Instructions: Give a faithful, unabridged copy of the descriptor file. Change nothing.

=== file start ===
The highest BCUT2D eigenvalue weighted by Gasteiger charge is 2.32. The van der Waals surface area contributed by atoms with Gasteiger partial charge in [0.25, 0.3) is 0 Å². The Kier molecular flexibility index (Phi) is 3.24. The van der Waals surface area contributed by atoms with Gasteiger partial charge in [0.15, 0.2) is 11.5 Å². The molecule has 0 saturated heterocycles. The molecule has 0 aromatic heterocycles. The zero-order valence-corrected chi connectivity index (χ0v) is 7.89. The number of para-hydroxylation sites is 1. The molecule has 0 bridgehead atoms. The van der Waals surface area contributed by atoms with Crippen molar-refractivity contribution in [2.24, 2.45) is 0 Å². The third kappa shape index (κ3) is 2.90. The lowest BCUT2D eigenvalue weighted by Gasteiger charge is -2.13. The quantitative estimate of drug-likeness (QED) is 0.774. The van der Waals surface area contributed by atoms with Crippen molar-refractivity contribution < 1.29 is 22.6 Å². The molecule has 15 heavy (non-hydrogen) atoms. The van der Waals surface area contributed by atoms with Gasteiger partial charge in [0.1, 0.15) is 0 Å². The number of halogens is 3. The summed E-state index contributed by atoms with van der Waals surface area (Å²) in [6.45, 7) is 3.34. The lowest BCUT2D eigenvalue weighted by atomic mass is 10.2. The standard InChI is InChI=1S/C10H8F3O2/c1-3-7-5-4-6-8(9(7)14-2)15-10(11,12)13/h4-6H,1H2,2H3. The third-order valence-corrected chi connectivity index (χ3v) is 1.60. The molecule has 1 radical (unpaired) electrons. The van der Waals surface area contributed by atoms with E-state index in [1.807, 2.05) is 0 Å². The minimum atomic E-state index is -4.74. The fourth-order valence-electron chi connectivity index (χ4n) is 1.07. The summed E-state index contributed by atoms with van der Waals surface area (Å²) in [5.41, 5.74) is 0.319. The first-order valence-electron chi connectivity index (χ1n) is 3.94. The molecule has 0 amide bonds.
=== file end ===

The highest BCUT2D eigenvalue weighted by Gasteiger charge is 2.32. The van der Waals surface area contributed by atoms with Gasteiger partial charge in [0.25, 0.3) is 0 Å². The Kier molecular flexibility index (Phi) is 3.24. The van der Waals surface area contributed by atoms with Gasteiger partial charge in [0.15, 0.2) is 11.5 Å². The molecule has 0 saturated heterocycles. The molecule has 0 aromatic heterocycles. The zero-order valence-corrected chi connectivity index (χ0v) is 7.89. The number of para-hydroxylation sites is 1. The molecule has 0 bridgehead atoms. The van der Waals surface area contributed by atoms with Crippen molar-refractivity contribution in [2.24, 2.45) is 0 Å². The third kappa shape index (κ3) is 2.90. The lowest BCUT2D eigenvalue weighted by Gasteiger charge is -2.13. The quantitative estimate of drug-likeness (QED) is 0.774. The van der Waals surface area contributed by atoms with Crippen molar-refractivity contribution < 1.29 is 22.6 Å². The molecule has 15 heavy (non-hydrogen) atoms. The van der Waals surface area contributed by atoms with Gasteiger partial charge in [0.1, 0.15) is 0 Å². The number of halogens is 3. The summed E-state index contributed by atoms with van der Waals surface area (Å²) in [6.45, 7) is 3.34. The lowest BCUT2D eigenvalue weighted by atomic mass is 10.2. The standard InChI is InChI=1S/C10H8F3O2/c1-3-7-5-4-6-8(9(7)14-2)15-10(11,12)13/h4-6H,1H2,2H3. The third-order valence-corrected chi connectivity index (χ3v) is 1.60. The molecule has 1 radical (unpaired) electrons. The van der Waals surface area contributed by atoms with E-state index in [1.807, 2.05) is 0 Å². The minimum atomic E-state index is -4.74. The fourth-order valence-electron chi connectivity index (χ4n) is 1.07. The summed E-state index contributed by atoms with van der Waals surface area (Å²) in [5.41, 5.74) is 0.319. The first-order valence-electron chi connectivity index (χ1n) is 3.94. The molecule has 0 amide bonds.